Well said, that man. Now let's just admit that the current smoking ban has led to massive pub closures.

It is also encouraging to see the Labour party immediately distance itself from the health fascists.

A Labour spokesman said: "This is not Labour Party policy. It's not something we are considering, nor is it something we will be considering."

It's no surprise to hear that the proposal was inspired by an attention-seeking, third rate 'public health' group.

The Royal Society for Public Health has called for "exclusion zones" around pubs, in parks and at the entrances to schools.
It said that reducing the "convenience" of smoking will prompt more people to give up.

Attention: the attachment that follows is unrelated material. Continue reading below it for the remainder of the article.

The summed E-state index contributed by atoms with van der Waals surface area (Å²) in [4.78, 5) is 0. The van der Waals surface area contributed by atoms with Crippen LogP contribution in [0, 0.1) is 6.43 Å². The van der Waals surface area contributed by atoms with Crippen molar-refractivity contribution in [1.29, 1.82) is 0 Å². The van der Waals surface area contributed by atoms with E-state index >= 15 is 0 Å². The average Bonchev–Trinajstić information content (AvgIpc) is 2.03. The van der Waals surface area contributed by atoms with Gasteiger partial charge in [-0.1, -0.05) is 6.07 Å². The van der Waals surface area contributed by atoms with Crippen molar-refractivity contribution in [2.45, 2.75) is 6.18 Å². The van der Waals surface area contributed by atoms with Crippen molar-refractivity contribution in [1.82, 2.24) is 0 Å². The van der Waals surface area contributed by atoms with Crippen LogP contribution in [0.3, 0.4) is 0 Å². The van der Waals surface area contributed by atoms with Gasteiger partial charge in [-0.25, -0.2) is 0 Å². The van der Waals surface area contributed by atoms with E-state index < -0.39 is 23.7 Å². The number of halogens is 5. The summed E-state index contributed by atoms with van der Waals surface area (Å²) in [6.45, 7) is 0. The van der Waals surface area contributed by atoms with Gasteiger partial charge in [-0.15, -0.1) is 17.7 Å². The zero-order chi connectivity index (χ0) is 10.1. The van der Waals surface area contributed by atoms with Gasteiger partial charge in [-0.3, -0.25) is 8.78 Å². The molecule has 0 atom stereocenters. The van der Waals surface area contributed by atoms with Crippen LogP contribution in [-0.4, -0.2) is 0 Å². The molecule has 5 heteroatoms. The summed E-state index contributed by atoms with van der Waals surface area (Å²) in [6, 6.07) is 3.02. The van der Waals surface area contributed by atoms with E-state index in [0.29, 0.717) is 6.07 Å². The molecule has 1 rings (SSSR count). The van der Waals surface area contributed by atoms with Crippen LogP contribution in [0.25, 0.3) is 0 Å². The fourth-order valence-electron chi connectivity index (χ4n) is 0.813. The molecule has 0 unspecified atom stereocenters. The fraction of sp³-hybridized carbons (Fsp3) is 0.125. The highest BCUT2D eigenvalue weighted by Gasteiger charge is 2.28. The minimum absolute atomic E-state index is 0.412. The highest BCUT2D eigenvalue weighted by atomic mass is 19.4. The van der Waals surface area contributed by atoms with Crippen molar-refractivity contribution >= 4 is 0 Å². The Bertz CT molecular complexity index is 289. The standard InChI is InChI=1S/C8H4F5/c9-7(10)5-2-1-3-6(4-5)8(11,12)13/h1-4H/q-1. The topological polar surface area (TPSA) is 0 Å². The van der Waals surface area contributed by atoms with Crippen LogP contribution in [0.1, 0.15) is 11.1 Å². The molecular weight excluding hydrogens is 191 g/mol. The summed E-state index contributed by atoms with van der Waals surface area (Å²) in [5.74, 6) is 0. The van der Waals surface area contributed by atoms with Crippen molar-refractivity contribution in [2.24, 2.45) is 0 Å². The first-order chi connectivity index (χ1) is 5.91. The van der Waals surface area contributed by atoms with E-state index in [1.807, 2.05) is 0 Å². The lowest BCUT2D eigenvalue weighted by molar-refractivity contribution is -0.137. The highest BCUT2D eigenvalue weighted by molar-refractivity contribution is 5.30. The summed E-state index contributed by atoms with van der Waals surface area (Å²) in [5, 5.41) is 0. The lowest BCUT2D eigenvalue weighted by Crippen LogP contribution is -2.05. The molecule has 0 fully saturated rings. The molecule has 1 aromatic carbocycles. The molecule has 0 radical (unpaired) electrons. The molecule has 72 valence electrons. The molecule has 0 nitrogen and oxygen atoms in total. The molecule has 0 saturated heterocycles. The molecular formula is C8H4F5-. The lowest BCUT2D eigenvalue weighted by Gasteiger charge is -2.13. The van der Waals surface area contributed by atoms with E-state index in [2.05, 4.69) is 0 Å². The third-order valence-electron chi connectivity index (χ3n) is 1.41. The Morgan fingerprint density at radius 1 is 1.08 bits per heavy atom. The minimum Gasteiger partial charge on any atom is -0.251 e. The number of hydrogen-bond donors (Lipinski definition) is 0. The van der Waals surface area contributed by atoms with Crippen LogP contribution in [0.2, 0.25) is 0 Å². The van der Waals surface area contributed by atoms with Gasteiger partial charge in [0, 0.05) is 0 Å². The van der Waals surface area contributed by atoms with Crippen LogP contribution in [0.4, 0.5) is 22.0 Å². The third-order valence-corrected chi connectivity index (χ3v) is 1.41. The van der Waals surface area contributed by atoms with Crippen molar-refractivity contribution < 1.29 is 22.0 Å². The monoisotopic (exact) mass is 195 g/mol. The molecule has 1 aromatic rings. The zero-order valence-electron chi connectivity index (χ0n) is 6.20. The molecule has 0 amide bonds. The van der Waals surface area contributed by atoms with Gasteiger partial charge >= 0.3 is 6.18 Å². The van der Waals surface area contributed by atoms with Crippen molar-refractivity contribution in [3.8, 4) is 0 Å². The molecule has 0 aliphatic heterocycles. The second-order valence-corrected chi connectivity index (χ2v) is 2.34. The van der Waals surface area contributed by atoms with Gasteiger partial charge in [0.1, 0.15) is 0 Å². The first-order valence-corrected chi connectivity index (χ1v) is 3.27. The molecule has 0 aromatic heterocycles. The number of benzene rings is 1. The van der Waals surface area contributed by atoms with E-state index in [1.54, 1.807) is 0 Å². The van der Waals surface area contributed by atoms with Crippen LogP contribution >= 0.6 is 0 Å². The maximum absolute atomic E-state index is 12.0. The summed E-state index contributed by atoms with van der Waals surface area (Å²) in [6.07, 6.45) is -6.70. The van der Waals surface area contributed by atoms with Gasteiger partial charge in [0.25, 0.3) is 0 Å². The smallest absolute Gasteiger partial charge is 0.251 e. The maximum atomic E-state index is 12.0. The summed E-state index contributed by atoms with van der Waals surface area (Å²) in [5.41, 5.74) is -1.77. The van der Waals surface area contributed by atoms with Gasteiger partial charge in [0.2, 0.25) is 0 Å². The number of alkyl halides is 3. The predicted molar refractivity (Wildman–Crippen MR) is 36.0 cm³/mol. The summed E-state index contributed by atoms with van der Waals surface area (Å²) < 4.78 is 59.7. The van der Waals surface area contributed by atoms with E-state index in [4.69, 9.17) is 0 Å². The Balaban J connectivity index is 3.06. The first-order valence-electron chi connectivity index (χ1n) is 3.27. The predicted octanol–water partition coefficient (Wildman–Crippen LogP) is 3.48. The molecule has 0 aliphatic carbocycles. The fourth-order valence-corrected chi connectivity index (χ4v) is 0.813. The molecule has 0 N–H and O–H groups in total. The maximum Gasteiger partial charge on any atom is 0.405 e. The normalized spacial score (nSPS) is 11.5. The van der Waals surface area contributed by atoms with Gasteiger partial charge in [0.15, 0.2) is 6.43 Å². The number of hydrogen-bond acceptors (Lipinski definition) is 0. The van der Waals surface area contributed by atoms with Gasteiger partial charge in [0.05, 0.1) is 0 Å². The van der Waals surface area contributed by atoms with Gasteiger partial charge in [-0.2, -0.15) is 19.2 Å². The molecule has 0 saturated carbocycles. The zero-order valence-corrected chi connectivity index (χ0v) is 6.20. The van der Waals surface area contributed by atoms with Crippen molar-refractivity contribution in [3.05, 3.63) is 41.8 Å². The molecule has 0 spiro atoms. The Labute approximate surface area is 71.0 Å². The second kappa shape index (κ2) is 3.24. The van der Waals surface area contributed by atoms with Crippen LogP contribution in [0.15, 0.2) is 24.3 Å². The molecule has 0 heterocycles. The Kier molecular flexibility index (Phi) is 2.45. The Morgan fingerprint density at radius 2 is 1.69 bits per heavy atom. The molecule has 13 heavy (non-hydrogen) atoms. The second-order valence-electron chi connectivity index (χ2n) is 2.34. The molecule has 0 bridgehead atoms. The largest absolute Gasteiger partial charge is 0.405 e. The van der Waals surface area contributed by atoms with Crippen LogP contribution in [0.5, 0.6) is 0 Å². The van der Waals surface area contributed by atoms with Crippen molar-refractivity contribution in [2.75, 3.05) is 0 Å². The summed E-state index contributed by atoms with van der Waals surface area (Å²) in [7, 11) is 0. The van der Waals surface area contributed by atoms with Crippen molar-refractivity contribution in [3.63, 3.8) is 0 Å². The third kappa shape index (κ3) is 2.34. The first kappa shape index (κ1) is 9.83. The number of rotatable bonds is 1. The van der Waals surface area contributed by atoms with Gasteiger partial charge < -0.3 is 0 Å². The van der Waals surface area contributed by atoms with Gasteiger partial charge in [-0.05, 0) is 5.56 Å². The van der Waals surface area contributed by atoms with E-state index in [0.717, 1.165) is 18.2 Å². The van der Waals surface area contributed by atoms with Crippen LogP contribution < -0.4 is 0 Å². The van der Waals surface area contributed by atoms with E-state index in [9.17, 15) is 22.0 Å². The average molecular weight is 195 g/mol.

Behind all the bluster about bar staff, that was the true reason for the original smoking ban. The mask has slipped, but it seems they have a political mountain to climb before they achieve their next goal.

Thursday, 13 April 2017

Action on Jam

Action On Sugar's usual gimmick is to read the nutritional information on food labels, collate the figures and then alert the public, via a press release, that food companies use sugar as an ingredient. The amount of sugar is explained in terms of teaspoons and the quantities consumed are contrasted with the government's guidelines. Never mind that the guidelines relate to added sugar whereas Action on Sugar's figures show total sugar. Never mind, too, that the guidelines were arbitrarily halved a couple of years ago to ensure that everybody is eating too much of it; a sugar ration from World War II would take you over the guidelines these days.